What is the Sclera?
Introduction to Sclera
The white part of the eye – that makes up the majority of the external visible part of the eye – is called the sclera. The first part of the word “scler-” means hard, as the full word “sclera” is referencing a “hard” membrane. The sclera receives this label because it is formed from very strong criss-crossing collagen tissue that gives the eye its shape, provides attachment for extraocular muscles, and protects the inner tissues of the eye from injury.
Role of Sclera in Vision
The criss-crossing design of the collagen makes the sclera white and opaque (light can not pass through it). This opacity is important for the eye to properly regulate the amount of light that enters the eye. Even though the sclera is actually made up of the same collagen tissue as the cornea with which it is consistent, the cornea is transparent because the collagen fibers are aligned precisely when the necessary state of hydration of the cornea is maintained. Therefore, the only light that can pass through the fibrous outer layer of the globe must pass through the cornea.
Sclera and Contact Lenses
For our best vision, light must pass through the cornea, the pupil, the lens, the vitreous, and focus on the fovea (which is the point of our sharpest vision on our retina). When an eye doctor is fine tuning your prescription glasses or contact lenses, they are trying to focus light directly on the fovea.
Vision problems, such as hyperopia, myopia, and astigmatism, improperly focus light and cause the fovea to receive a blurred image. Your prescription is a measurement in diopters of how far the off-focus point in your eye must be moved to focus light directly on the fovea. Contact lenses are designed to correct these off-focus points, called refractive errors, ensuring that light entering the eye is ultimately focused directly on the fovea.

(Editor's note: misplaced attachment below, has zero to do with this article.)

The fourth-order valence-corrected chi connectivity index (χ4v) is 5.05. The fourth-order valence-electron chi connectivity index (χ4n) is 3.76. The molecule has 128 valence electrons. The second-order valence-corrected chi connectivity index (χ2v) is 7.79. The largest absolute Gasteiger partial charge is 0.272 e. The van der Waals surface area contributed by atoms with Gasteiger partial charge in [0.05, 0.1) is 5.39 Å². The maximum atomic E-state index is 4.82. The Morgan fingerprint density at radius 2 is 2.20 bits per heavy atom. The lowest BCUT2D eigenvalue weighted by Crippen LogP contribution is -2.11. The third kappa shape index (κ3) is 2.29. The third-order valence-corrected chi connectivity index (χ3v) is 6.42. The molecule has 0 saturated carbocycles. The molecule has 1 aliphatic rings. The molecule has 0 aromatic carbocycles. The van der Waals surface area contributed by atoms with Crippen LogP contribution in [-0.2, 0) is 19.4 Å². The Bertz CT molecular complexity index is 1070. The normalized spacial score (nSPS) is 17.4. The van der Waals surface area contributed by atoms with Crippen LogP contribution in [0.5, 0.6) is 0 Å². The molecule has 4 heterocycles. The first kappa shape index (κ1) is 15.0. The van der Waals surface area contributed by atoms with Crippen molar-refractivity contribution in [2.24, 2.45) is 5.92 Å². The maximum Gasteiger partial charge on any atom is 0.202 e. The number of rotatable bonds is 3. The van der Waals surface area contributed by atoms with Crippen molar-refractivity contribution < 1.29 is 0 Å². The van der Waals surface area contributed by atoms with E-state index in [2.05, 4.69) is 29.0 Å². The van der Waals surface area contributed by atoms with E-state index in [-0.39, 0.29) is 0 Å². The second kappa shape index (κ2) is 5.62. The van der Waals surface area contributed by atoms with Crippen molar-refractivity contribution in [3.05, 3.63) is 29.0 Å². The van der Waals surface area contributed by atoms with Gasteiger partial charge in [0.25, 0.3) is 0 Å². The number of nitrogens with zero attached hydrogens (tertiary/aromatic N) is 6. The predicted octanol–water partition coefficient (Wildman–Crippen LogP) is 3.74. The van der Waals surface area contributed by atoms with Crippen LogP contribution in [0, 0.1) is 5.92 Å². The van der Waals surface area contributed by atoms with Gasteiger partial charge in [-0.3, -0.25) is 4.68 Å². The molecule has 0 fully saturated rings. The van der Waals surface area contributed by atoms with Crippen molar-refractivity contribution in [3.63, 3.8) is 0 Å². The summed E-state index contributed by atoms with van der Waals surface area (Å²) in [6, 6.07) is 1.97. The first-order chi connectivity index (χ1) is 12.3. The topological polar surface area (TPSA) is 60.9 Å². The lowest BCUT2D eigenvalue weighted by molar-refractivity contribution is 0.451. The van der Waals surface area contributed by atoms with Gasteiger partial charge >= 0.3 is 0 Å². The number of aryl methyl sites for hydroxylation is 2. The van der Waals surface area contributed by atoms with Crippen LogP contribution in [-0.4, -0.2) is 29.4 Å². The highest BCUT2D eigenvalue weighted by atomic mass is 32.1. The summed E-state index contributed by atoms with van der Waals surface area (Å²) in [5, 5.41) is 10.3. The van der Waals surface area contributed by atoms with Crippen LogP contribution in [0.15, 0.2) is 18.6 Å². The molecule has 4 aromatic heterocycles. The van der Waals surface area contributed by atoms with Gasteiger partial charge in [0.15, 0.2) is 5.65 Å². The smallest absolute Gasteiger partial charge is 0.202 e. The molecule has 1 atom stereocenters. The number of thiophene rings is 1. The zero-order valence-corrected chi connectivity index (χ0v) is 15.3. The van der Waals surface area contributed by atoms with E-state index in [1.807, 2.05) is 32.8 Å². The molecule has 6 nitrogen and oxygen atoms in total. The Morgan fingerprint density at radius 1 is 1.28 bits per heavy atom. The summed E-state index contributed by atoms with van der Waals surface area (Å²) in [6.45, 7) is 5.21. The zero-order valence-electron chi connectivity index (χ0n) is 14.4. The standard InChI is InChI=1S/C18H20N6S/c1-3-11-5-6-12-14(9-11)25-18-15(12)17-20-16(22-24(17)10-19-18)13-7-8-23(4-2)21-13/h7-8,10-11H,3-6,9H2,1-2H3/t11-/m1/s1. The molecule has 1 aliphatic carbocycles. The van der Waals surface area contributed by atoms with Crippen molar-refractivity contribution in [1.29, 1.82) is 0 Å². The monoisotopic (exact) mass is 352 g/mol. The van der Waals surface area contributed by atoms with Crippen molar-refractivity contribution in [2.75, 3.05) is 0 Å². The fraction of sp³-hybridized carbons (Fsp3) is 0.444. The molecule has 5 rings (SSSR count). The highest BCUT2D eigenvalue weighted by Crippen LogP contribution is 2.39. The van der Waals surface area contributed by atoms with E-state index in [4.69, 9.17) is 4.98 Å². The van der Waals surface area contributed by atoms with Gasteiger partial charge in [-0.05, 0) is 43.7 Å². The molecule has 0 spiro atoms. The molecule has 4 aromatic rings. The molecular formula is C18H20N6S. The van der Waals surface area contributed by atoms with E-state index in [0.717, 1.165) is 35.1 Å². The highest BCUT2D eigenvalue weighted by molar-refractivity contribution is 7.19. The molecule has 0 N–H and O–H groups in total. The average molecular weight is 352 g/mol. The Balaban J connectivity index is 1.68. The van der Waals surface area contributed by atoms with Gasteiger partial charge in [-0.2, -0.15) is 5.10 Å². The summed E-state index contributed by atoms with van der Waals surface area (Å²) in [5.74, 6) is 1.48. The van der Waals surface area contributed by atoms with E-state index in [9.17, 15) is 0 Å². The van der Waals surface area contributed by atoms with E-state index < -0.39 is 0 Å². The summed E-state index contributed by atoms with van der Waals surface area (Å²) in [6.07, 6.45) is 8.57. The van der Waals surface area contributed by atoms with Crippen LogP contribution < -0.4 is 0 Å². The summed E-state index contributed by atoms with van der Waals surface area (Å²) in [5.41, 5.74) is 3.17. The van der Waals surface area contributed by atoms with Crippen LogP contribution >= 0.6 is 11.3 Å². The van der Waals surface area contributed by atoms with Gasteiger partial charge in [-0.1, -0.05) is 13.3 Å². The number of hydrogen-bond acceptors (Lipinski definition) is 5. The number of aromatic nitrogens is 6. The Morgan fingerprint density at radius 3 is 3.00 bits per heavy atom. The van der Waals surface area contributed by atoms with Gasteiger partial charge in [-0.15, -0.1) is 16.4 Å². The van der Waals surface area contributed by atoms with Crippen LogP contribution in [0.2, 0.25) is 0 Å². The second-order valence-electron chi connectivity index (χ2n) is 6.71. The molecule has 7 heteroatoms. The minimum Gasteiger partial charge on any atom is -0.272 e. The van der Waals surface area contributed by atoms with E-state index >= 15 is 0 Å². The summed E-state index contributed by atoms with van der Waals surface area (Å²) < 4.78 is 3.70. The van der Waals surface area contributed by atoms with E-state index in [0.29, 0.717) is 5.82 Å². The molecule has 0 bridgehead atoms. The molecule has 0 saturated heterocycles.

A well-fitted contact lens ensures that the image is sharply focused onto the retina’s fovea, providing clear central vision. However, most soft and rigid gas permeable (RGP’s) contact lenses barely overlap onto the sclera and fit directly onto the cornea instead.
In cases where significant corneal irregularities occur, such as corneal ectasia (like keratoconus) and severe ocular surface diseases (like Stevens-Johnson syndrome), typical soft contact lenses and RGP’s have limited effect and may create greater issues. Therefore, a lens that rests entirely upon the conjunctival tissue that overlies the sclera is employed, and is called a scleral lens. This type of lens vaults the cornea and creates a pool of fluid to bathe the cornea and creates a smooth new combination of “tears + cornea” optical surface for light to pass. These lenses, though large, tend to be comfortable when fit correctly, but also tend to be expensive to fit. Again, these lenses are designed to be used to treat less common corneal irregularity issues.
Common Sclera-Related Issues
- Jaundice: “yellowing of the sclera” that occurs when bilirubin levels are high, and is often linked to liver disease. However, the white sclera only appears yellow, but it is not actually the sclera that turns yellow. Instead, it’s the overlying and normally transparent conjunctiva that accrues the bilirubin deposition that casts the yellow appearance of the sclera.
- Blood and dilated vessels on the sclera: blood spots or vessels that appear over the sclera are actually not the sclera itself. They are typically dilated or broken blood vessels of the “normally transparent” conjunctiva or episclera that are both over the sclera.
- Brown spots on the sclera: brown spots are usually simple pigmentations (freckles) that occur on the normally clear conjunctiva, but appear as if they are brown spots on sclera.
- Blue/Grey spots on the sclera: blue spots can occur where the sclera is thin naturally, due to age, or in cases of bone or connective tissue disorders.
- Scleritis: severe inflammation of the eye that occurs associated with autoimmune diseases.
Eye Health Tips Specific to Sclera
Since most of the true problems with the sclera are associated with other problems like inflammatory disease, the best way to keep the sclera healthy is to avoid or control the underlying disease. In other words… “Eat Healthy, Drink Healthy, Be Healthy,” though sometimes easier said than done.
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